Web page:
VIGS has several advantages over most established functional genomics tools (Burch-Smith et al., 2004; Purkayastha and Dasgupta, 2009; Unver and Budak, 2009; Stratmann and Hind, 2011; Pflieger et al., 2013). (1) VIGS is faster and relatively easy to perform. VIGS can produce loss-of-function phenotype of a specific gene in a short period resulting in rapid functional characterization of genes (Dinesh-Kumar et al., 2003). (2) VIGS avoids plant transformation. Functional characterization of genes in difficult to transform species would be more easier once the VIGS system is established in that species (Burch-Smith et al., 2004). (3) VIGS allows functional analysis of genes whose loss-of-function produces lethal phenotype. It can be used to study genes related to embryonic development and seedling emergence and vigor (an important abiotic stress tolerance trait) (Ratcliff et al., 2001; Burch-Smith et al., 2004; Liu et al., 2004). (4) VIGS can overcome functional redundancy. Using the most conserved regions in VIGS, the multiple related genes or gene families can be silenced together (Ekengren et al., 2003; He et al., 2004). By silencing two or more members of the gene family with redundant functions the complex signaling components associated abiotic stresses such as drought can be deciphered. Though other functional genomics tools like antisense RNAs, artificial miRNAs, or RNAi can also be used for this purpose, but they are time consuming. (5) VIGS enables timely silencing of tissue-specific genes. For example, plants being infected only at the time of flowering or panicle development will predominantly have genes silenced in that organ. Besides, VIGS can be used to quickly silence genes in a particular gene mutant, stable RNAi or gene-overexpression plants. This will enable studying gene interactions under complex abiotic stresses in a large-scale and shorter time. In addition, VIGS is a feasible functional genomics tool over other PTGS-mediated gene silencing methods (Supplementary Table 3). VIGS is versatile, which allows rapid comparisons of gene function between species and works in different genetic backgrounds where genetic transformation is tedious and time consuming. VIGS also serves as a high-throughput forward as well as reverse genetics tool in plants. VIGS as a high-throughput reverse genetics tool can be performed by individually cloning fragments (usually 300–500 base pairs) from a large number of target genes into a suitable viral vector. The viral vector is delivered into plants using different methods. Abiotic stress can be applied 2–3 weeks after inoculation and the loss-of-function phenotype can be studied in the silenced plants to attribute function for the target gene under abiotic stress (Supplementary Figure 3). Similarly, VIGS as a forward genetics tool enables identification of critical players in stress tolerance. The stress specific cDNA pool can be cloned into binary vectors and transformed into A. tumefaciens in a high-throughput manner (Liu et al., 2002b). Each Agro-clone is inoculated into individual plants using a feasible inoculation method. The Agro-clones which produce interesting phenotype under abiotic stress can be quickly identified and sequenced to identify the inserted gene (Supplementary Figure 4). In addition to several general advantages, VIGS has some advantages pertinent to characterizing abiotic-stress-responsive genes.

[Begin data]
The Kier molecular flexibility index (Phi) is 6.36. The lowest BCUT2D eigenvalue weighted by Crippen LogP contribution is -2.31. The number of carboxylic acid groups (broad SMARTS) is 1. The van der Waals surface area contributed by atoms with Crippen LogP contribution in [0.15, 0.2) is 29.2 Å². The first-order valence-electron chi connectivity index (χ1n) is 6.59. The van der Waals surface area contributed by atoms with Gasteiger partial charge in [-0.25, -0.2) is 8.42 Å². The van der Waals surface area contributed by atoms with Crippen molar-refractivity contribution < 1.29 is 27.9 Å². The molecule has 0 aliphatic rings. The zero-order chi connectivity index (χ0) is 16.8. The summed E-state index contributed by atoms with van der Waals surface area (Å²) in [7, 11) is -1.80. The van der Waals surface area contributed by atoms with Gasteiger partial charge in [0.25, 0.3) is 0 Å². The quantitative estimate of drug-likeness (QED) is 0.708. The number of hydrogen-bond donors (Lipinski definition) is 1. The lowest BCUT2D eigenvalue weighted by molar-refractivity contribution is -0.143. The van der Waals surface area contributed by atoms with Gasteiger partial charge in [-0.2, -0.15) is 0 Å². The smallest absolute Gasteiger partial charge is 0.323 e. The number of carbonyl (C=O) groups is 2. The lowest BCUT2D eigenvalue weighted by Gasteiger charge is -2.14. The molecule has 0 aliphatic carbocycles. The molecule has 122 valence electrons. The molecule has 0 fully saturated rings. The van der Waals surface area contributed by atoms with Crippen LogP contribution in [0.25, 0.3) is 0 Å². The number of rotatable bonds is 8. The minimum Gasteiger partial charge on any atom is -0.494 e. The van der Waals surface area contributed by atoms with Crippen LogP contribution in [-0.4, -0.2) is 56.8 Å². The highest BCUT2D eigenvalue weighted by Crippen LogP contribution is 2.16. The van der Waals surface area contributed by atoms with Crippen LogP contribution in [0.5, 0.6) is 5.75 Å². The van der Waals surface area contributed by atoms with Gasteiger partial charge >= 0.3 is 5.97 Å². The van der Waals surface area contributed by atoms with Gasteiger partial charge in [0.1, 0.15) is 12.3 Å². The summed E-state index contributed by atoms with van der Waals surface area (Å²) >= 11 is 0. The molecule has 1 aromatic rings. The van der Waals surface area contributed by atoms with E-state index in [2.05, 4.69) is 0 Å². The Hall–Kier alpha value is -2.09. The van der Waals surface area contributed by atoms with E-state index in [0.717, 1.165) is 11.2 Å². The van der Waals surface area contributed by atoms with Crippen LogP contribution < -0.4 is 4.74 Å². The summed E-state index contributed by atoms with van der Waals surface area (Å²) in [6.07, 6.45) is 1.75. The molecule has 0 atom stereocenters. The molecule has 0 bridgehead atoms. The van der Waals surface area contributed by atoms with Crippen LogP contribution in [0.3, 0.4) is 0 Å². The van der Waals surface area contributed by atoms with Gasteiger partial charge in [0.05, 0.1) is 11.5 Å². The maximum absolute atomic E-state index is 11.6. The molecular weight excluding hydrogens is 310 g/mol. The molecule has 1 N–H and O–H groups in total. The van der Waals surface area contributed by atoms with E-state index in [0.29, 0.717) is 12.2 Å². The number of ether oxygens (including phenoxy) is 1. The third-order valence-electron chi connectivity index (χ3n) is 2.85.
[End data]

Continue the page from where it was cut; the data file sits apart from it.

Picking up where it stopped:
Limitations of VIGS in Studying Abiotic Stress Tolerance Mechanisms and Solutions to Overcome the Limitations
Though VIGS has been proved to be a robust tool for functional genomics studies, it has several limitations. These limitations and ways to overcome the same are listed below. (1) The virus vector may accumulate to high levels in the silenced plant if the silenced target gene is involved in the immunity of plants against the virus and such plants can become highly susceptible to subsequent abiotic stress. This will adversely influence studying the specific effect of gene silencing on abiotic stress tolerance. Quantification of viral load (Senthil-Kumar and Mysore, 2011b) in the silenced plants helps to decide whether the virus has accumulated higher than in the non-silenced control plant and this information can be used to choose different region of the target gene for silencing. (2) Virus infection by itself can interfere with abiotic stress response. For example, infection of Brome mosaic virus (BMV), Cucumber mosaic virus (CMV), Tobacco mosaic virus (TMV) and TRV delayed the appearance of drought symptoms in various plant species (Xu et al., 2008). The VIGS vector along with abiotic stress can create a scenario like concurrent biotic and abiotic stress. The phenotype produced under this situation might be different from abiotic stress alone (Suzuki et al., 2014). This can be overcome by including appropriate non-silenced vector control plants and comparing the results with specific gene silenced plants. (3) Silencing can be affected by changes in environmental conditions during abiotic stress treatment. Temperature, relative humidity and light can influence silencing (Fu et al., 2005, 2006; Kotakis et al., 2010). VIGS efficiency is reduced under high temperatures due to reduced virus multiplication (Chellappan et al., 2005). This can be overcome by verifying the viral multiplication beforehand and maintaining the VIGS vector-inoculated plants under optimum environmental conditions until the silencing followed by abiotic stress imposition. Ways to overcome some of the limitations of VIGS to study abiotic-stress-associated genes are also described in our earlier review (Senthil-Kumar and Udayakumar, 2010).